PuSH - Publication Server of Helmholtz Zentrum München

Characterization of drug-induced transcriptional modules: Towards drug repositioning and functional understanding.

Mol. Syst. Biol. 9:662 (2013)
Publishers Version DOI PMC
Open Access Gold
Creative Commons Lizenzvertrag
as soon as is submitted to ZB.
In pharmacology, it is crucial to understand the complex biological responses that drugs elicit in the human organism and how well they can be inferred from model organisms. We therefore identified a large set of drug-induced transcriptional modules from genome-wide microarray data of drug-treated human cell lines and rat liver, and first characterized their conservation. Over 70% of these modules were common for multiple cell lines and 15% were conserved between the human in vitro and the rat in vivo system. We then illustrate the utility of conserved and cell-type-specific drug-induced modules by predicting and experimentally validating (i) gene functions, e.g., 10 novel regulators of cellular cholesterol homeostasis and (ii) new mechanisms of action for existing drugs, thereby providing a starting point for drug repositioning, e.g., novel cell cycle inhibitors and new modulators of α-adrenergic receptor, peroxisome proliferator-activated receptor and estrogen receptor. Taken together, the identified modules reveal the conservation of transcriptional responses towards drugs across cell types and organisms, and improve our understanding of both the molecular basis of drug action and human biology.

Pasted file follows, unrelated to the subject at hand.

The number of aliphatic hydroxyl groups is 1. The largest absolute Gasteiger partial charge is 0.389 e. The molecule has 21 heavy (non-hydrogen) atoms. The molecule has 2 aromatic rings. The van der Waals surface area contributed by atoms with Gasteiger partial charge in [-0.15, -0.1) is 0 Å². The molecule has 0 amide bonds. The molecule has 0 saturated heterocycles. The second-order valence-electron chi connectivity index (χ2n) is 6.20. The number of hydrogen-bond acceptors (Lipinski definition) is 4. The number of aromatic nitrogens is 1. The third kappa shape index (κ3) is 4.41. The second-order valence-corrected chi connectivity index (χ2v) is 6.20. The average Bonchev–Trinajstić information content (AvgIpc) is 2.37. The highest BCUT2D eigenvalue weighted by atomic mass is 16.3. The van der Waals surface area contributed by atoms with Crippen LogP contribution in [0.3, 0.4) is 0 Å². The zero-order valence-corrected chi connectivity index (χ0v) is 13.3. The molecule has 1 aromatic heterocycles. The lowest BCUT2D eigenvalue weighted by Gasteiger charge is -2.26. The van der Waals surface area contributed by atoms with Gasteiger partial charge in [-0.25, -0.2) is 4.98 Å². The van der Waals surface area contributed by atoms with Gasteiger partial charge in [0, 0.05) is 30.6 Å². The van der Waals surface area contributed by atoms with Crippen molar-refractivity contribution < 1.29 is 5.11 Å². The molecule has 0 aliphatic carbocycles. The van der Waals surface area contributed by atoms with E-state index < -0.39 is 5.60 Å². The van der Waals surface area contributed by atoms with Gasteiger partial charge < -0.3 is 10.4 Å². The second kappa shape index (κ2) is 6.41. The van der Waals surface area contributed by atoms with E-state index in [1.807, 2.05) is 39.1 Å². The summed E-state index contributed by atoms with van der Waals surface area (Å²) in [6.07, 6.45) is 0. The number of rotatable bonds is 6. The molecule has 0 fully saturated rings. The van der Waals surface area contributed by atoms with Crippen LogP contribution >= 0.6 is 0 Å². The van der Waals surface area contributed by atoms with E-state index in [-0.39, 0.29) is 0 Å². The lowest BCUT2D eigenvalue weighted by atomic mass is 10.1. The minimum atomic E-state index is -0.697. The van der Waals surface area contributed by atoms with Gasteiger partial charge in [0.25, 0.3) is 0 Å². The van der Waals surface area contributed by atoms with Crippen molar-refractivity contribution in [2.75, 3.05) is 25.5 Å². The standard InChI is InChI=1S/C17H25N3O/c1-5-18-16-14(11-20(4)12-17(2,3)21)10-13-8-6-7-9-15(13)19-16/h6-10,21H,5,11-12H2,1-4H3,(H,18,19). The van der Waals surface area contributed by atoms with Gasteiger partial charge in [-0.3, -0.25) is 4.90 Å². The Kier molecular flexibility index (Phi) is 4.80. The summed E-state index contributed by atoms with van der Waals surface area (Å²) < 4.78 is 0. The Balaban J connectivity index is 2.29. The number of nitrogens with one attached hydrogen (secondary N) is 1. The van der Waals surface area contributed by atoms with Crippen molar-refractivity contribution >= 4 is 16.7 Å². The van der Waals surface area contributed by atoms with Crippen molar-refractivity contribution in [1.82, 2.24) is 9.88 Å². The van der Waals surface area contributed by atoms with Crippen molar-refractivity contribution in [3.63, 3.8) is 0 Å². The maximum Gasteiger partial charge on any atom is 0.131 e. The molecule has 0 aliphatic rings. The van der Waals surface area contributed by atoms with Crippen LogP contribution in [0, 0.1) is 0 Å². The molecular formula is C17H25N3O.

Altmetric
Additional Metrics?
Edit extra informations Login
Publication type Article: Journal article
Document type Scientific Article
Keywords cell line models in drug discovery; drug-induced transcriptional modules; drug repositioning; gene function prediction; transcriptome conservation across cell types and organisms; Gene-expression Data ; Large-scale Prediction ; Development Kit Cdk ; Source Java Library ; Connectivity Map ; Cell-line ; Antioxidant Flavonoids ; Endoplasmic-reticulum ; Integrative Analysis ; Human-disease
Reviewing status